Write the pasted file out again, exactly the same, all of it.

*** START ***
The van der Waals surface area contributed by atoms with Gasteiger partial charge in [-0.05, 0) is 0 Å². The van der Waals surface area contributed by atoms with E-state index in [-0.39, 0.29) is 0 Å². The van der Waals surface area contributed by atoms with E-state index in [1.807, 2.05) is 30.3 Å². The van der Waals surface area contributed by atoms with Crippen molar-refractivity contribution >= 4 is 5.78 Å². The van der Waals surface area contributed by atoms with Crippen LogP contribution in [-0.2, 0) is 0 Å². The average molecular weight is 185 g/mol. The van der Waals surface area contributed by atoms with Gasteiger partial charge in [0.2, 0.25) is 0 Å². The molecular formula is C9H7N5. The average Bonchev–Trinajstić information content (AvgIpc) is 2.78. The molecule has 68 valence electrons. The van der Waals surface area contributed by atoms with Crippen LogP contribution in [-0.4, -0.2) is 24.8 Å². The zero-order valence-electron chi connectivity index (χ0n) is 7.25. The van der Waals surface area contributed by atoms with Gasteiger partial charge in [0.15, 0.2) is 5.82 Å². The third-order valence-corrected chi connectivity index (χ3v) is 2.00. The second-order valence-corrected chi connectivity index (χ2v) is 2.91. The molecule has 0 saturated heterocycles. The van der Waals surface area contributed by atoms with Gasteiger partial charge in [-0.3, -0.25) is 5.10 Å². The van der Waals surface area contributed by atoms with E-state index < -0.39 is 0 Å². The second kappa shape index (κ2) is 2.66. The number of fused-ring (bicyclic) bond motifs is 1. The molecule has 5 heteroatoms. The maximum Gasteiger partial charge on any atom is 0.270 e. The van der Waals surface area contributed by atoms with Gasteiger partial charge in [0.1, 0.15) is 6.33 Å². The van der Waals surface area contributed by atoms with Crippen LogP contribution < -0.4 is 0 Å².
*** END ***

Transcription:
The van der Waals surface area contributed by atoms with Gasteiger partial charge in [-0.05, 0) is 0 Å². The van der Waals surface area contributed by atoms with E-state index in [-0.39, 0.29) is 0 Å². The van der Waals surface area contributed by atoms with E-state index in [1.807, 2.05) is 30.3 Å². The van der Waals surface area contributed by atoms with Crippen molar-refractivity contribution >= 4 is 5.78 Å². The van der Waals surface area contributed by atoms with Crippen LogP contribution in [-0.2, 0) is 0 Å². The average molecular weight is 185 g/mol. The van der Waals surface area contributed by atoms with Gasteiger partial charge in [0.2, 0.25) is 0 Å². The molecular formula is C9H7N5. The average Bonchev–Trinajstić information content (AvgIpc) is 2.78. The molecule has 68 valence electrons. The van der Waals surface area contributed by atoms with Crippen LogP contribution in [-0.4, -0.2) is 24.8 Å². The zero-order valence-electron chi connectivity index (χ0n) is 7.25. The van der Waals surface area contributed by atoms with Gasteiger partial charge in [0.15, 0.2) is 5.82 Å². The third-order valence-corrected chi connectivity index (χ3v) is 2.00. The second-order valence-corrected chi connectivity index (χ2v) is 2.91. The molecule has 0 saturated heterocycles. The van der Waals surface area contributed by atoms with Gasteiger partial charge in [-0.3, -0.25) is 5.10 Å². The van der Waals surface area contributed by atoms with E-state index < -0.39 is 0 Å². The second kappa shape index (κ2) is 2.66. The number of fused-ring (bicyclic) bond motifs is 1. The molecule has 5 heteroatoms. The maximum Gasteiger partial charge on any atom is 0.270 e. The van der Waals surface area contributed by atoms with Gasteiger partial charge in [0.1, 0.15) is 6.33 Å². The van der Waals surface area contributed by atoms with Crippen LogP contribution < -0.4 is 0 Å².